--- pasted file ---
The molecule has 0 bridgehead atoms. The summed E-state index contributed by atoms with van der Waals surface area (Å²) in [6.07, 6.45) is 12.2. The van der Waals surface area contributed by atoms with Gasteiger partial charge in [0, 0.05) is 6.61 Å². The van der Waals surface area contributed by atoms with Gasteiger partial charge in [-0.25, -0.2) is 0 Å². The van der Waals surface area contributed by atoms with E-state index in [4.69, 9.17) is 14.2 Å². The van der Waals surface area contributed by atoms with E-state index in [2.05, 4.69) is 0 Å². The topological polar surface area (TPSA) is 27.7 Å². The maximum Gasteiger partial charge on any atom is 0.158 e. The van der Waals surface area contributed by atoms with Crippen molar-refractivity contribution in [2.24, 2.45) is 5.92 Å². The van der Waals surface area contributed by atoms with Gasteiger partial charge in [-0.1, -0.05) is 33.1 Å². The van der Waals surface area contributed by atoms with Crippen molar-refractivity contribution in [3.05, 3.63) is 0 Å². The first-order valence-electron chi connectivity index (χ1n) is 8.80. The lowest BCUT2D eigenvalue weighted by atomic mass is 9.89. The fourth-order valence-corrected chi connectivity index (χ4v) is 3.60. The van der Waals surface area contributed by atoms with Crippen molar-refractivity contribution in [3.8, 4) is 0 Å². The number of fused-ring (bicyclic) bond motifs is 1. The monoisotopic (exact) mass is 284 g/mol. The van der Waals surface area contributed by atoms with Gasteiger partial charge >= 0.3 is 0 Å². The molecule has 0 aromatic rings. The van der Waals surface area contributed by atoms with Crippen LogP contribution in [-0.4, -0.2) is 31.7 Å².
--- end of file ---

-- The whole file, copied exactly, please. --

The molecule has 0 bridgehead atoms. The summed E-state index contributed by atoms with van der Waals surface area (Å²) in [6.07, 6.45) is 12.2. The van der Waals surface area contributed by atoms with Gasteiger partial charge in [0, 0.05) is 6.61 Å². The van der Waals surface area contributed by atoms with Gasteiger partial charge in [-0.25, -0.2) is 0 Å². The van der Waals surface area contributed by atoms with E-state index in [4.69, 9.17) is 14.2 Å². The van der Waals surface area contributed by atoms with E-state index in [2.05, 4.69) is 0 Å². The topological polar surface area (TPSA) is 27.7 Å². The maximum Gasteiger partial charge on any atom is 0.158 e. The van der Waals surface area contributed by atoms with Crippen molar-refractivity contribution in [2.24, 2.45) is 5.92 Å². The van der Waals surface area contributed by atoms with Gasteiger partial charge in [-0.1, -0.05) is 33.1 Å². The van der Waals surface area contributed by atoms with Crippen molar-refractivity contribution in [3.05, 3.63) is 0 Å². The first-order valence-electron chi connectivity index (χ1n) is 8.80. The lowest BCUT2D eigenvalue weighted by atomic mass is 9.89. The fourth-order valence-corrected chi connectivity index (χ4v) is 3.60. The van der Waals surface area contributed by atoms with Crippen molar-refractivity contribution in [3.8, 4) is 0 Å². The number of fused-ring (bicyclic) bond motifs is 1. The monoisotopic (exact) mass is 284 g/mol. The van der Waals surface area contributed by atoms with Gasteiger partial charge >= 0.3 is 0 Å². The molecule has 0 aromatic rings. The van der Waals surface area contributed by atoms with Crippen LogP contribution in [-0.4, -0.2) is 31.7 Å².